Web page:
Raising funds through equity crowd funding and intellectual property considerations
Friday 4th April 2014
In February 2014, the Commerce Minister announced that Cabinet had approved regulations for equity crowd funding and peer-to-peer lending in New Zealand as part of the Government’s financial markets overhaul under the Financial Markets Conduct Act.
The Financial Markets Conduct (Phase 1) Regulations 2014 came into force on 1 April 2014. Under the Regulations, licensed service providers offering crowd funding and peer-to-peer lending will be exempt from the requirement to provide a prospectus or investment statement before raising funds from the public.
Previously, the heavy compliance costs around disclosure and governance made it prohibitive for businesses to offer shares through a crowd funding platform. The new measures are intended to give early-stage and high growth New Zealand businesses easier access to funding.
What is crowd funding and peer-to-peer lending?
There are two types of crowd funding - donation-based crowd funding and equity crowd funding. In both cases, the crowd funding activities are generally carried out through an online platform.
Donation-based crowd funding involves companies raising funds to achieve their funding objectives and, once achieved and in return, supplying products or other benefits to their funders. The Regulations relate to equity crowd funding, which involves companies selling equity in their businesses to investors. The Regulations describe the principal purpose of crowd funding as matching businesses wishing to raise funds with investors seeking to invest relatively small amounts.
Peer-to-peer lending is where a business offers debt securities. The Regulations describe the principal purpose of peer-to-peer lending as matching lenders with borrowers who are seeking loans for personal, charitable or small business purposes.
Role of licensed service providers
Under the Act, crowd funding and peer-to-peer service providers must hold a licence to provide these services. Once licensed, the service providers can then act as an intermediary between businesses issuing shares and investors by providing a facility (such as a website) where share offers can be made to the public.
Under the Act, while licensed service providers do not have to provide a disclosure statement or prospectus when fund raising, they are required (amongst other things) to comply with the fair dealing obligations in the Act (which are broadly similar to the provisions around misleading or deceptive conduct in the Fair Trading Act 1986), have a written client agreement with investors and have arrangements in place so that investors get information to help with share buying decisions.
If a fund raising service is only used for charitable or philanthropic fund raising and donors do not receive shares or a financial return, then the service does not qualify as a crowd funding service and does not require a licence under the Act.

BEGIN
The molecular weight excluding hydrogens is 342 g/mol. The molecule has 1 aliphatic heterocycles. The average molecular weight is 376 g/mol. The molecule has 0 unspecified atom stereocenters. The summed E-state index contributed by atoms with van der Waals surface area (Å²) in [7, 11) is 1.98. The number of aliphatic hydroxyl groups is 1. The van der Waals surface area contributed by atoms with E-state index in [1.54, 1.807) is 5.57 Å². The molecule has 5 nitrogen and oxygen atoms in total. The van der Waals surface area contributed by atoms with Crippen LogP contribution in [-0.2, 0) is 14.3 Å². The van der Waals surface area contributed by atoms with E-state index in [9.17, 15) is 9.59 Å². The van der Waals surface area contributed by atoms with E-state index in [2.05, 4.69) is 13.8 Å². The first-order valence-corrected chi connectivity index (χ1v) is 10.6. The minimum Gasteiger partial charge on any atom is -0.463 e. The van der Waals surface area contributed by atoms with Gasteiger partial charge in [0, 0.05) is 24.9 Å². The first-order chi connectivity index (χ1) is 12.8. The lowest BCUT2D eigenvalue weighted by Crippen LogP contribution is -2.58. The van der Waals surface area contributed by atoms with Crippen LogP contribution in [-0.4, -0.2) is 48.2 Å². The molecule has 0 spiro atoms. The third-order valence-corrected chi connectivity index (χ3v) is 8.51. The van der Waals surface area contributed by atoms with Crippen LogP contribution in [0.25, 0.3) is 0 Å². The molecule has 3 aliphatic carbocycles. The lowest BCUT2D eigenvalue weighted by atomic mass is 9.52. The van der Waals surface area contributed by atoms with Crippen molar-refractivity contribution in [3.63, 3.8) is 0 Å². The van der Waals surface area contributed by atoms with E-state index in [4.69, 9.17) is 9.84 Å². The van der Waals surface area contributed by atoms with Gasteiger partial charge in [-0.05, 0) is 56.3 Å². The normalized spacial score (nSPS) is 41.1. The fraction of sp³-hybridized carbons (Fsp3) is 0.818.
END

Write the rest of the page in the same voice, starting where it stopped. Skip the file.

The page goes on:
While there are no investor caps, businesses will be permitted to raise no more than $2 million in any year. This has recently been the subject of debate, with commentators and industry figures respectively arguing that New Zealand should follow the British approach, which prevents non-professional investors from putting more than 10% of their savings into equity crowd funding, and that the $2 million annual cap could be too high (with a higher risk of fraud).
Many New Zealand businesses will now be thinking about equity crowd funding as a means of raising funds. However, before disclosing their business concepts and other valuable information through their crowd funding activities, these businesses should think carefully about how best to protect the concepts and information.
Accordingly, a business should have a clear intellectual property strategy at the outset. If the business has innovative or new products, it should discuss these with a patent attorney to determine if it could apply for patent or design registrations in relation to the products.
These registrations would help to protect the businesses’ commercial advantage by excluding competitors from the markets in which protection is obtained. There are also freedom to operate issues to consider as well. If a competitor has filed for patent and design protection that could cover the new products, then this could cause serious issues for the business in the future. If patent and design applications are not filed before the products are sold then it becomes very difficult to obtain commercially relevant protection.
In addition, the business should also think about registering its brand and logos as trade marks, and discuss this with a trade mark attorney.
Establishing a portfolio of registered intellectual property will not only help to protect the business but also become a valuable business asset and assist the business in its fund raising activities.
Equity crowd funding is a new way for early stage and high growth businesses to raise equity funding in New Zealand but, before starting their fund raising activities, businesses should first determine their intellectual property strategy and decide whether it is appropriate to apply to register key intellectual property.